Silva, Martha. “Guanajuato cierra el 2020 como el estado más peligroso para los policías: 83 fueron asesinados.” Sin Embargo. January 1, 2021. 

“Tres organizaciones criminales se disputan León: especialista.” Zona Franca. January 6, 2021. 

“La explicación de la baja de homicidios en Guanajuato: el CJNG estaría ganando la batalla al Cártel de Santa Rosa de Lima.” InfoBae. February 27, 2021. 

“Así es la guerra en el Bajío del Cártel Jalisco.” El Universal. March 1, 2021. 

Guerrero Gutiérrez, Eduardo. “Todos unidos contra ‘El Mencho’.” El Financiero. March 1, 2021.

“Capturan a ‘El Dalugas’, líder del Cártel de Santa Rosa de Lima.” Quinto Poder. March 17, 2020.

Luna, Óscar. “Asesinan a tres agentes de la  FGR en Guanajuato.” Reforma. March 20, 2021.

Torres, Bryam. “Bajan homicidios en Guanajuato; presume AMLO a Guardia Nacional.” AM. March 23, 2021. 

“Fuerzas de Seguridad Pública abaten a cinco hombres tras ataque a policía en Silao.” El Sol de México. March 31, 2021. 

Solís, Carolina. “Sigue la guerra entre el CSRL y CJNG en Celaya; amanecen cuerpos desmembrados en distintos puntos.” Debate. March 31, 2020. 

“Enfrentamiento armado entre policías y civiles deja 5 muertos en Irapuato.” Milenio. April 5, 2021. 

Espinosa, Véronica. “Enfrentamiento en Irapuato deja dos policías y tres presuntos sicarios muertos.” Proceso. April 5, 2021. 

Orozco, Mariana. “Enfrentamiento en Irapuato deja seis muertos entre ellos dos elementos de la FSPE de Guanajuato.” Debate. April 5, 2021. 

Ángel, Arturo. “Violencia crece en diez estados, pese a mayor despliegue de la Guardia Nacional.” Animal Político. April 7, 2021.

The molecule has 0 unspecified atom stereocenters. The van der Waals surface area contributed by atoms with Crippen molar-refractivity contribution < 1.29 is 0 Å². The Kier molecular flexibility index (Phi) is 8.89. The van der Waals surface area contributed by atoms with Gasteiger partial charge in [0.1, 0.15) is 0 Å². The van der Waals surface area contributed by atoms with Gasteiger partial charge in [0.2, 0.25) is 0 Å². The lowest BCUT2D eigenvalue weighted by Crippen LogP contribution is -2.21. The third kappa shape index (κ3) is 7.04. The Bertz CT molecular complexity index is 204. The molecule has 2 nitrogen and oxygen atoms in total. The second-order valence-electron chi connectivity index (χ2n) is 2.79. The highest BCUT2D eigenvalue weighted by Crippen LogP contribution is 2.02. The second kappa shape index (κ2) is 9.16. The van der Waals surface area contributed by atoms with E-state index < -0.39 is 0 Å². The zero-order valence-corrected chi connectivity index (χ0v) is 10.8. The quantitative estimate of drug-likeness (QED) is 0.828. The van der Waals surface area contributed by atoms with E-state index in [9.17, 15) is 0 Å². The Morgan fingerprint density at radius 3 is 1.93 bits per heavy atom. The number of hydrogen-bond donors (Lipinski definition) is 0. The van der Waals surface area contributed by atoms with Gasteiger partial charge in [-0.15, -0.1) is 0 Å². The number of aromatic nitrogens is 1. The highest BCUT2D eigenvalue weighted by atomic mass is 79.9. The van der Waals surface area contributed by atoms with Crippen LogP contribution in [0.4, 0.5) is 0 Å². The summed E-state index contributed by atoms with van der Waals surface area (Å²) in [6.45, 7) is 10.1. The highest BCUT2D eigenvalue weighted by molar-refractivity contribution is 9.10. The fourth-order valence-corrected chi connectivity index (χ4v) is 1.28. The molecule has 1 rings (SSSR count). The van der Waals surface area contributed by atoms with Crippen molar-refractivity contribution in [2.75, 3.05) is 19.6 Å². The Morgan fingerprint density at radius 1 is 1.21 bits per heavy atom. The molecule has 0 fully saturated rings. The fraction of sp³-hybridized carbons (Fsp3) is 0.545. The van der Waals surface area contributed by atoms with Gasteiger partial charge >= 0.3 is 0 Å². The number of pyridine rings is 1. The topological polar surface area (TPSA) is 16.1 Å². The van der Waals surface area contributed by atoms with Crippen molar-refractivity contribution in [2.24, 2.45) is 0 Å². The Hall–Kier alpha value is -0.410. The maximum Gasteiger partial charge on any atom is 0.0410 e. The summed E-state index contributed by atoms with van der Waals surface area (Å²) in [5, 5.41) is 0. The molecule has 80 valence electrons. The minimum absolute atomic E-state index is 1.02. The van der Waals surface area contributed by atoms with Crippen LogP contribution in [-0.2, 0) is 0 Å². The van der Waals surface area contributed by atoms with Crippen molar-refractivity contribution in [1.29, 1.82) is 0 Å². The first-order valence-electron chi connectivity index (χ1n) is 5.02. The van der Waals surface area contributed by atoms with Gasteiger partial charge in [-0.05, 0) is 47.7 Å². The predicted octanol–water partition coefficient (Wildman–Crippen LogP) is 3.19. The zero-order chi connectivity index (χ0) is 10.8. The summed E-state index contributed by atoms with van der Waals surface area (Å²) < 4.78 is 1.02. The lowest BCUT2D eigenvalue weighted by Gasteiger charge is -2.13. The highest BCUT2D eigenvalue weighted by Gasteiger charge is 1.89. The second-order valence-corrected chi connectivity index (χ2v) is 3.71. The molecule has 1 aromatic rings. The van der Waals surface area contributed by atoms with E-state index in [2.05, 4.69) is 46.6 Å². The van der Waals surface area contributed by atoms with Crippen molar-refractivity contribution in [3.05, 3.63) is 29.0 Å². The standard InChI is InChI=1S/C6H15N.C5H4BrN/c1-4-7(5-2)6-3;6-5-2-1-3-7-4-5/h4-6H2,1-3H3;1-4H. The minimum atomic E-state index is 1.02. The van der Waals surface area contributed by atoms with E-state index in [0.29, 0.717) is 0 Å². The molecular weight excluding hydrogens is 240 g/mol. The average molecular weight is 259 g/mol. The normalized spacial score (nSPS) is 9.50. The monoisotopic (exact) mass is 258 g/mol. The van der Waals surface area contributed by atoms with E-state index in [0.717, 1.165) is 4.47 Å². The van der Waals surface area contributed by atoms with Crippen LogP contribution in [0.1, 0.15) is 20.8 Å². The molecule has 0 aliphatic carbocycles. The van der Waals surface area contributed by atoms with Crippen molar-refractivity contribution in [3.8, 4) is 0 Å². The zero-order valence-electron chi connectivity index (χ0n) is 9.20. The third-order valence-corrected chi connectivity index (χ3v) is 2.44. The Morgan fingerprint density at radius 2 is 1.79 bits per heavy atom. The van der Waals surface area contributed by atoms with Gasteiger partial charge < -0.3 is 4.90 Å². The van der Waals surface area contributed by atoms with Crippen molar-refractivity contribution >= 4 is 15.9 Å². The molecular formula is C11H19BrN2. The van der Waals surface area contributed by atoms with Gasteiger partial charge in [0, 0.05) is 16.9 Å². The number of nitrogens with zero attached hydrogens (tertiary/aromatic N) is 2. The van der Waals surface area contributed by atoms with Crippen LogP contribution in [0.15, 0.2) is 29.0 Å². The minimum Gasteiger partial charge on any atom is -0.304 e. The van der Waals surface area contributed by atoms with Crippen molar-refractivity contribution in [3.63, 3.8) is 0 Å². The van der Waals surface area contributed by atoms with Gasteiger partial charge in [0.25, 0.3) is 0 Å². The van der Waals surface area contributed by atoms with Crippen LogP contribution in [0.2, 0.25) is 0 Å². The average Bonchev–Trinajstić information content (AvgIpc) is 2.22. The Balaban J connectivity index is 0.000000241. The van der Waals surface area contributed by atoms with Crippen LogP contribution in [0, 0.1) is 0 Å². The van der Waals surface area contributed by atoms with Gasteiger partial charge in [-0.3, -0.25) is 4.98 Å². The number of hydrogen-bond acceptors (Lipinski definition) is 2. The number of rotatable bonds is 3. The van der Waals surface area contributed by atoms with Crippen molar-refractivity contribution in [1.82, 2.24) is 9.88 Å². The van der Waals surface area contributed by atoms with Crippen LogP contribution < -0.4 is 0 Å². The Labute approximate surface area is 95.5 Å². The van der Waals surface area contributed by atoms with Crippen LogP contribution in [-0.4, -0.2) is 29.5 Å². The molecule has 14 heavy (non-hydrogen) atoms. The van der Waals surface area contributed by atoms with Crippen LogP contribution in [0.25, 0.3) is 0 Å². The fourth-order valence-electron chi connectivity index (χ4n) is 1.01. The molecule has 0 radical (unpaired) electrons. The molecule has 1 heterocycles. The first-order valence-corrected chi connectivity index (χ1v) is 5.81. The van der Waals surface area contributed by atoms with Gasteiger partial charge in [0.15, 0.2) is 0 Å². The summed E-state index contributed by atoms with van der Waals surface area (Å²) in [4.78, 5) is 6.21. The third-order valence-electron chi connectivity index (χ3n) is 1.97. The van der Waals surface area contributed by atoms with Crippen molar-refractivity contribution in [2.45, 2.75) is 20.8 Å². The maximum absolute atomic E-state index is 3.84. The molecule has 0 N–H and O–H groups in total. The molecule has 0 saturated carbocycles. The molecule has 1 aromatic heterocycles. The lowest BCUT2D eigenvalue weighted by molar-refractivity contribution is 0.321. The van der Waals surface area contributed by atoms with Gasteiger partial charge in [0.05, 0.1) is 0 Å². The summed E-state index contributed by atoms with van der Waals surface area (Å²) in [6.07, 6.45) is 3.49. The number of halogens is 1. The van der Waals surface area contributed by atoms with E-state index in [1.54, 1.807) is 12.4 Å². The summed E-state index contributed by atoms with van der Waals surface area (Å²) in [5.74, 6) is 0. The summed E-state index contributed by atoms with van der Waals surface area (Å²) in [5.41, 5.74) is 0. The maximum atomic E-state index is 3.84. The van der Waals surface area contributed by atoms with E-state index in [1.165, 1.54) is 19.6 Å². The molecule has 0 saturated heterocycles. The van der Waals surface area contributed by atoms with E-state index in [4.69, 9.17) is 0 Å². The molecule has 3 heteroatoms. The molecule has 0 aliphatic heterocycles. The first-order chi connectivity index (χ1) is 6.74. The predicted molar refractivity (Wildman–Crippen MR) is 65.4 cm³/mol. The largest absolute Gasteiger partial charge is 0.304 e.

Reyes, Óscar. “Llegan 700 militares más para Guanajuato.” El Sol del Bajío. April 8, 2021.

Quintana Roo Police Violently Disperse Feminist Protest

Content warning: the following blog post contains mentions of sexual violence and assault

11/20/20 (written by vrice)— On November 9 at around 4:00pm, 2,000 protestors marched to the Quintana Roo Attorney General’s Office (Fiscalía Central), located in the city of Cancún. Demonstrators gathered to demand justice for Bianca Alejandrina Lorenzana Alvarado (“Alexis”) and implore the government to take more substantial action against femicide. The 20-year-old had gone missing on November 7, and her body was found two days later, dismembered in trash bags. The police of Benito Juárez, the municipality where Cancún is located, violently dispersed the protestors who had gathered. Four journalists were injured, two of which suffered bullet wounds, and two of the eight detained demonstrators reported sexual assault by the police. These acts are a reflection of a larger pattern of police repression of feminist protests and attacks on journalists in Mexico.

Feminist demonstrators outside the Quintana Roo Attorney General’s Office. Photo: Lourdes Cruz (EFE) via El País

To Serve and Protect?

On the evening of November 9, 50 Benito Juárez police officers began firing on feminist protestors who attempted to break into the Attorney General’s Office. Following the event, the head of the police force, Eduardo Santamaría, was dismissed on grounds of “abuse of power” for ordering officers to fire on protesters. Santamaría argued that he had ordered officers to fire into the air, but demonstrators reported seeing police aim directly at protestors. Despite the otherwise peaceful nature of the protest, journalists Cecilia Solís (from the media outlet Energy FM) and Roberto Becerril (from The Truth News, La Verdad Noticias) suffered gunshot wounds in the leg and arm, respectively. 

The Quintana Roo Attorney General’s Office falsely claimed no protestors had been detained via Twitter, despite reports from the Network of Quintana Roo Journalists (Red de Periodistas de Quintana Roo) that eight people had been detained a few hours prior. The Quintana Roo Human Rights Commission (La Comisión de los Derechos Humanos del Estado de Quintana Roo), whose personnel provided support to the detainees, corroborated the Network’s claims.